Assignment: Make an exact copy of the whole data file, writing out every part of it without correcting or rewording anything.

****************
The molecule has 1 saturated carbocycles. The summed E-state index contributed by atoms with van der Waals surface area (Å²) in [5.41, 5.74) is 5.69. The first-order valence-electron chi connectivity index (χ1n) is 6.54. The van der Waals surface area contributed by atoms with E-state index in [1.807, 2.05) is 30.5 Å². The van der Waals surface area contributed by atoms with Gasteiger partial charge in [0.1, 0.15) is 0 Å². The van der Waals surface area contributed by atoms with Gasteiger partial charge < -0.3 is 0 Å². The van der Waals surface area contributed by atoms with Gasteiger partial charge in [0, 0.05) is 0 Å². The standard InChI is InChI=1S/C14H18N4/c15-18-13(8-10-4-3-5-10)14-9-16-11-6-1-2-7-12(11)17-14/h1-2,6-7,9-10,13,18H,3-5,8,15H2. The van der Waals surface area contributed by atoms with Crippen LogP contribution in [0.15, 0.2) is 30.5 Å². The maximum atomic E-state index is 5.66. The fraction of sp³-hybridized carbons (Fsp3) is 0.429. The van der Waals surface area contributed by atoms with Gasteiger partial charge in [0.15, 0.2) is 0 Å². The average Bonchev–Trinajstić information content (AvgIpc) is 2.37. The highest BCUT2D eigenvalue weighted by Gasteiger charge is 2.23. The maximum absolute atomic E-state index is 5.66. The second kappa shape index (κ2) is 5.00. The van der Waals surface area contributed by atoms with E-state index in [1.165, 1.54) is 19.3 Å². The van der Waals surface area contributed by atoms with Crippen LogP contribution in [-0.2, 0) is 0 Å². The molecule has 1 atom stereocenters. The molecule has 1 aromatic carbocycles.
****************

The molecule has 1 saturated carbocycles. The summed E-state index contributed by atoms with van der Waals surface area (Å²) in [5.41, 5.74) is 5.69. The first-order valence-electron chi connectivity index (χ1n) is 6.54. The van der Waals surface area contributed by atoms with E-state index in [1.807, 2.05) is 30.5 Å². The van der Waals surface area contributed by atoms with Gasteiger partial charge in [0.1, 0.15) is 0 Å². The van der Waals surface area contributed by atoms with Gasteiger partial charge < -0.3 is 0 Å². The van der Waals surface area contributed by atoms with Gasteiger partial charge in [0, 0.05) is 0 Å². The standard InChI is InChI=1S/C14H18N4/c15-18-13(8-10-4-3-5-10)14-9-16-11-6-1-2-7-12(11)17-14/h1-2,6-7,9-10,13,18H,3-5,8,15H2. The van der Waals surface area contributed by atoms with Crippen LogP contribution in [0.15, 0.2) is 30.5 Å². The maximum atomic E-state index is 5.66. The fraction of sp³-hybridized carbons (Fsp3) is 0.429. The van der Waals surface area contributed by atoms with Gasteiger partial charge in [0.15, 0.2) is 0 Å². The average Bonchev–Trinajstić information content (AvgIpc) is 2.37. The highest BCUT2D eigenvalue weighted by Gasteiger charge is 2.23. The maximum absolute atomic E-state index is 5.66. The second kappa shape index (κ2) is 5.00. The van der Waals surface area contributed by atoms with E-state index in [1.165, 1.54) is 19.3 Å². The van der Waals surface area contributed by atoms with Crippen LogP contribution in [-0.2, 0) is 0 Å². The molecule has 1 atom stereocenters. The molecule has 1 aromatic carbocycles.